Origen wrote his refutation in 248. Sometimes quoting, sometimes paraphrasing, sometimes merely referring, Origen reproduces and replies to Celsus' arguments. Since accuracy was essential to his refutation of The True Word,[21] most scholars agree that Origen is a reliable source for what Celsus said.[22][23]

Celsus shows himself familiar with the story of Jewish origins.[24] Conceding that Christians are not without success in business (infructuosi in negotiis), he wants them to be good citizens, to retain their own belief but conform to the state religion. It is an earnest and striking appeal on behalf of the Empire, and shows the terms offered to the Christian sects, as well as the importance of the various sects at the time. It is not known how many were Christians at the time of Celsus (the Jewish population of the empire may have been about 6.6-10% in a population of 60 million to quote one reference.[25] Estimates vary from 3 to 6 million.[citation needed] It is unlikely their influence was greater than what the physical evidence reveals throughout AD 100–400.[26] Christians eclipsed Judaism in the 4th century and was majority of the population by 400 A.D.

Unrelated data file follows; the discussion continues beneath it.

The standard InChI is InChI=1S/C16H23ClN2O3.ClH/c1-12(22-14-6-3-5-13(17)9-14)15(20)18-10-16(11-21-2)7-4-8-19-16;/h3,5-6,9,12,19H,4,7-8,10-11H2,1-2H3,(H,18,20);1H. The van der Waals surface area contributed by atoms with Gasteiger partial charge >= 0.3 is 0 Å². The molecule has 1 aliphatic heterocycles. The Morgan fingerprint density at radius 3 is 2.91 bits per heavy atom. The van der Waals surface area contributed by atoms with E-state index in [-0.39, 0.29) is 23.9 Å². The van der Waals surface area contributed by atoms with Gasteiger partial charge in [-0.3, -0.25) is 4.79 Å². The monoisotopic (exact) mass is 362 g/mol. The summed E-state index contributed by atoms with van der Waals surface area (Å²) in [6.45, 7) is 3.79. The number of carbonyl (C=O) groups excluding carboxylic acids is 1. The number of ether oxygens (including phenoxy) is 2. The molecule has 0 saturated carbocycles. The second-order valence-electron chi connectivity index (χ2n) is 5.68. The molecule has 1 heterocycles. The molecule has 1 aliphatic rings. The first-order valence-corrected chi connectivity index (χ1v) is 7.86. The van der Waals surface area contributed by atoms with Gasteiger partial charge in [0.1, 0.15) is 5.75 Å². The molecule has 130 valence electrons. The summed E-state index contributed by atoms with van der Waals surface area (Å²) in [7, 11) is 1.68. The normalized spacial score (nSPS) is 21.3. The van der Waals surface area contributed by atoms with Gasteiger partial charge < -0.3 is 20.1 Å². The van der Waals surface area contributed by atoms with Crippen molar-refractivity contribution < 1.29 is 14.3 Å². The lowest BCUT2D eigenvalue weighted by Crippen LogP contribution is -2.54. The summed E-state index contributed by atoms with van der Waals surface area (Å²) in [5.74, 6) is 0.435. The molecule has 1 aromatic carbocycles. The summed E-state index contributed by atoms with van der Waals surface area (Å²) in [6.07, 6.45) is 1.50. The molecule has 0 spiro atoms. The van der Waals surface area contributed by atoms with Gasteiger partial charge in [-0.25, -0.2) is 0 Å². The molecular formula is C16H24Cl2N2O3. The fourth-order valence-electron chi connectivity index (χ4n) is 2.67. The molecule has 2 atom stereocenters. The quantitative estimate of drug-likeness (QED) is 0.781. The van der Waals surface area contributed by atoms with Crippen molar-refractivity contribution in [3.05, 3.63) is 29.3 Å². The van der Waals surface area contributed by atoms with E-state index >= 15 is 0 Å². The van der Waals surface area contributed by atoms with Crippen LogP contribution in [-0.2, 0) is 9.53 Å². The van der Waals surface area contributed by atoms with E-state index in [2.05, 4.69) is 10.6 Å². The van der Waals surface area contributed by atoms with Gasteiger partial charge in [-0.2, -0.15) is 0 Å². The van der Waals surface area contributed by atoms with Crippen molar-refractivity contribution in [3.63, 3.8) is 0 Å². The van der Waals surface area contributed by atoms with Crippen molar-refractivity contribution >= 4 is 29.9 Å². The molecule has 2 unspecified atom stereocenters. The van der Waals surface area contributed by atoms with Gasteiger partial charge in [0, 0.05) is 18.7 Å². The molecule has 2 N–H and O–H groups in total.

See alsoEdit

ReferencesEdit

  1. ^ a b   Chisholm, Hugh, ed. (1911). "Celsus". Encyclopædia Britannica (11th ed.). Cambridge University Press. 
  2. ^ a b Chadwick, H., Origen: Contra Celsum, CUP (1965), p. xxviii
  3. ^ Nixey, The Darkening Age, p. 32
  4. ^ Chadwick, H., Origen: Contra Celsum. CUP (1965), p. xiv. The work can be dated to this period by a statement of Eusebius, HE VI, 36, 2
  5. ^ Origen, Contra Celsum, preface 4.
  6. ^ Chadwick, H., Origen: Contra Celsum. CUP (1965), 3, 17, 19; 8, 58. He quotes an Egyptian musician named Dionysius in CC 6, 41.
  7. ^ Chadwick, H., Origen: Contra Celsum, CUP (1965), p. xxviii-xxix
  8. ^ Chadwick, H., Origen: Contra Celsum. CUP (1965), 8, 69
  9. ^ Chadwick, H., Origen: Contra Celsum. CUP (1965), 8, 71
  10. ^ Chadwick, H., Origen: Contra Celsum. CUP (1965), p. xxvi
  11. ^ Chadwick, H., Origen: Contra Celsum. CUP (1965), 1, 68
  12. ^ Gottheil, Richard; Krauss, Samuel. "Celsus". Jewish Encyclopedia. Retrieved 2007-05-18. 
  13. ^ Chadwick, H. Origen: Contra Celsum, introduction.
  14. ^ Contra Celsum by Origen, Henry Chadwick, 1980, ISBN 0-521-29576-9, page 32